Times Square

Times Square ★★★½

"This ain't no party, this ain't no disco
This ain't no fooling around"

By 1980, the foundation for everything that was once the punk essence would be formed, with its splintering into different subsections like new wave or post-punk, and a sharp divide between the east and west coast, making a point as to where your loyalty stands by which bands you listen to. Times Square captures that essence by breaking down the fundamentals of presenting a story like this down to its rawest potential, stripping away the complexities that progressive rock had articulated in the 70s and any of the other dinosaurs that were being pushed off the airwaves to instead show something made of pure emotion, obscuring nothing but the truth. This minimalism is no doubt frustrating at times and almost more resembles the brief "No Wave" movement in New York that stripped things down further, but it matches the aimless anger of the youth at the time and almost seems to knowingly critique it, yet lovingly lives in the fantasy at the same time just because the glamorless punks give us misfits a realistic goal, by showing what can be done with three chords and the truth (though more can truly help).

In the heart of New York, Nicky Marotta, an abrasive teen that knows her way on the streets, guitar in hand, and Pamela Pearl, depressed, insecure, and daughter of a commissioner on a campaign to clean the streets of its grime and personality, meet in a neurological hospital and make their escape, bonding and forming The Sleez Sisters on the way. Of the two, Robin Johnson as Nicky is the clear stand-out (despite Pamela's Trini Alvarado gaining the much more fruitful career), having the voice of a gravelly world-weary soul even at 16, and managing to gain our sympathy even on her path towards self-destructive fame, struggling to cope with her mental issues even with the talent she has in channeling her anger into something palatable and honest for others. We are shown that Nicky's psychosis is a genuine problem and almost seems to match the misguided anger of not-quite-authentic punks, mindless and without a point to make, but it's through how she manages to express her thoughts without any bullshit that reveals why the punk spirit is admired by those of Gen X, by being upfront with her emotions even if it means the process of destroying oneself.

Before all that, though, the film takes some time to let the bond between Nicky and Pamela play out, almost episodic in nature and never really dynamic until its abrupt shift. Much of the film's narrative can come across as disjointed, odd editing causing some scenes to not really gel next to each other and insitgating an almost whiplash feeling. Curious research revealed that this is more the result of producer Robert Stigwood's interfering, demanding scenes that featured more overt lesbian content (in a film that, in its current form, is still very much easy to read as a lesbian love story) be cut, damning important characterization for the sake of commercial appeal (which, needless to say, did not work). Although this is still a problem in the grand scheme of things, the film's surviving moments still offer charming moments of cozy anarchy that feel like small slices of life in its realistic showcase of two teen girls forming a close relationship and the happiness that arises from their ugly setting (think Heavenly Creatures, only more minimalist and less diseased).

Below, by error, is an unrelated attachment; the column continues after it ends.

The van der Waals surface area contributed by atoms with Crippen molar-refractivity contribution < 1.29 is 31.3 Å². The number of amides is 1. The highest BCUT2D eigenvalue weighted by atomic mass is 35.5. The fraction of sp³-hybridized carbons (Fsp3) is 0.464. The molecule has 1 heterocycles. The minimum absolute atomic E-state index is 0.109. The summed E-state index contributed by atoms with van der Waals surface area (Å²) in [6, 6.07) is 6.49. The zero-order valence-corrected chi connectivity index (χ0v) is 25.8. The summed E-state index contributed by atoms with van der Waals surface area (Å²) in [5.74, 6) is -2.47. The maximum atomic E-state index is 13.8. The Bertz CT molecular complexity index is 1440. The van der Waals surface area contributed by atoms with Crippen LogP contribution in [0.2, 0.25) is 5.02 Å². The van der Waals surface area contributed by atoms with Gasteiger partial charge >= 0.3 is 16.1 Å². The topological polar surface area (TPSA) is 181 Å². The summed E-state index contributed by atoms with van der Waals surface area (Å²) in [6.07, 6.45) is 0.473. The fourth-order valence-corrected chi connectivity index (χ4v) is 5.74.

As implied a little bit ago, the city of New York is just as much a character in Times Square as our two leads, run-down and gritty, littered with grindhouse/porn theaters, yet a place to encourage an enhanced level of confidence, to roam the streets at night proud of yourself and unafried of the terrors of the world since the scummiest of it is centered in beautiful New York (damn you Guilianni and your reasonable clean-up for crime). Tim Curry acts as an overseer of the city, a voice to the nocturnal roamers, yet in a way egocentric and self-serving for the sake of more 4 AM ratings (something that isn't really explored to its fullest potential, and that's more because Curry was on-set for only two days). The contradictory yet meaningful world of New York perfectly fits with the soul of punk rock, and if that's something you can jive to, then hey, maybe this one will keep you satisfied.

Side-note: Soundtrack's great too. From bands I already love like Talking Heads and The Cure to more obscure stuff I'm very eager to listen to more of, like Suzi Quatro and The Ruts, it's a great sampler of the music of 1980. Marcy Levy and Robin Gibb's "Help Me!" is kinda cheesy to be included here, but to me works well enough within the context of the film and is the more earned type of corniness at that point.

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